I remember this phase where "the meeting will start when I get there" and it did - very convenient.

And yes, other life pursuits will no longer be a priority; it will flow naturally. As you let go of "memory software", you live more and more in the now. So, naturally plans for tomorrow appear to not be there but as long as you have an intention of that plan, you will naturally flow towards that - as long as it is for the greater good. But yes, I remember feeling confused as well. And yes, it will all be ok.


Sey


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SeySorciere

Seychelles
1548 Posts

Posted - Sep 27 2022 :  06:27:46 AM  Show Profile  Reply with Quote  Get a Link to this Reply
P.S. I am the laziest person I know and yet...


Sey
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Wil

Sweden
156 Posts

Posted - Sep 27 2022 :  12:13:49 PM  Show Profile  Reply with Quote  Get a Link to this Reply
quote:
Originally posted by Dogboy

I does sound like you are dissatisfied, so this state is worthy of your attention so change can happen. I don’t think this is the Yogani lesson you were thinking of, but it might be relevant to your feelings: From lesson 424

quote:
If we are off into ecstasy, sooner or later we will get that wakeup call that says, "Hey, you are ignoring your body, your health, and the practical things in your life. It's time for a change."

Then the ecstatic energy honeymoon is over and the work of integrating our ecstatic condition back into our everyday life will occur. That's the real marriage of stillness and ecstasy. It's a good thing. After the ecstasy, it is about ordinary living, and that is when stillness and ecstasy will find their balance. This is also when we find ourselves to be expressing more and more as "stillness in action" in all aspects of our life. Nothing glamorous. Just ordinary life, lived in an extraordinary freedom.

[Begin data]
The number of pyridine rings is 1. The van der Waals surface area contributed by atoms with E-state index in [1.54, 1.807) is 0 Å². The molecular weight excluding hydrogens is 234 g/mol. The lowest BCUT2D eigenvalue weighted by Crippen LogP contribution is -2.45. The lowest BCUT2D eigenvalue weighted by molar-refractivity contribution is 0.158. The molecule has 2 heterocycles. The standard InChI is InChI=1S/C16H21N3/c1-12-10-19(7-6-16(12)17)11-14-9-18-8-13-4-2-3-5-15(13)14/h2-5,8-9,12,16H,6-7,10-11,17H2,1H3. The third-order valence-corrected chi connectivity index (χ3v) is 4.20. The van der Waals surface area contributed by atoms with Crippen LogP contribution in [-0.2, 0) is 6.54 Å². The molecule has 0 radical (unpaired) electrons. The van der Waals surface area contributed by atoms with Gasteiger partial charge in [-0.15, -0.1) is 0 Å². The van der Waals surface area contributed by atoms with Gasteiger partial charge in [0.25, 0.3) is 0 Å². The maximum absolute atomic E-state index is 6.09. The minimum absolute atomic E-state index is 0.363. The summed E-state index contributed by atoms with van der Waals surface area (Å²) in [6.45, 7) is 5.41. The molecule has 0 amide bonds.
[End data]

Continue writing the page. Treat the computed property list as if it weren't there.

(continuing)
Perhaps you are unbalanced in some way?



That lesson resonates. Yes there is probably an unbalance, but I will keep on investigating. Maybe I am supposed to be a bit distant to other puruits? Maybe I am being lazy? Maybe this an omen to switch things up?

Hahaha Sey, it is nice to hear that. Hope I can level up with yogi experience points enough to not just sound lazy. I want to be a dynamic couchpotato, stillness in action!
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Blanche

USA
864 Posts

Posted - Sep 28 2022 :  1:22:09 PM  Show Profile  Visit Blanche's Homepage  Reply with Quote  Get a Link to this Reply
It seems quite normal to put more time into practices and less time in other worldly pursuits. I am perfectly happy to stay home to read and do yoga rather than socializing. In the same time, people around me are continuing their life, so I try to fit in and meet them half-way. When I choose to socialize, I am happy to do it, too.

It might feel good to say "this will happen when will happen" and "we will do it when I get there," but others' time is precious, too. Giving some structure to your activities may help you and others in long term. It would make for smoother relationships, and then maybe others might be interested to learn what you are doing.

Time feels like the most precious thing.
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Dogboy

USA
2228 Posts

Posted - Sep 29 2022 :  03:39:07 AM  Show Profile  Reply with Quote  Get a Link to this Reply
Hey Wil, another affirmation from Yogani, Lesson 250:

quote:
It is certainly possible to do all of this within a normal working life. In fact, there is an advantage being active doing things other than sitting practices during the day. It integrates the results of our practice, making them very strong and stable. The yogi who cannot navigate in the real world is incomplete. So we are the lucky ones with practices and responsibilities in the world, a potent combination for spiritual progress.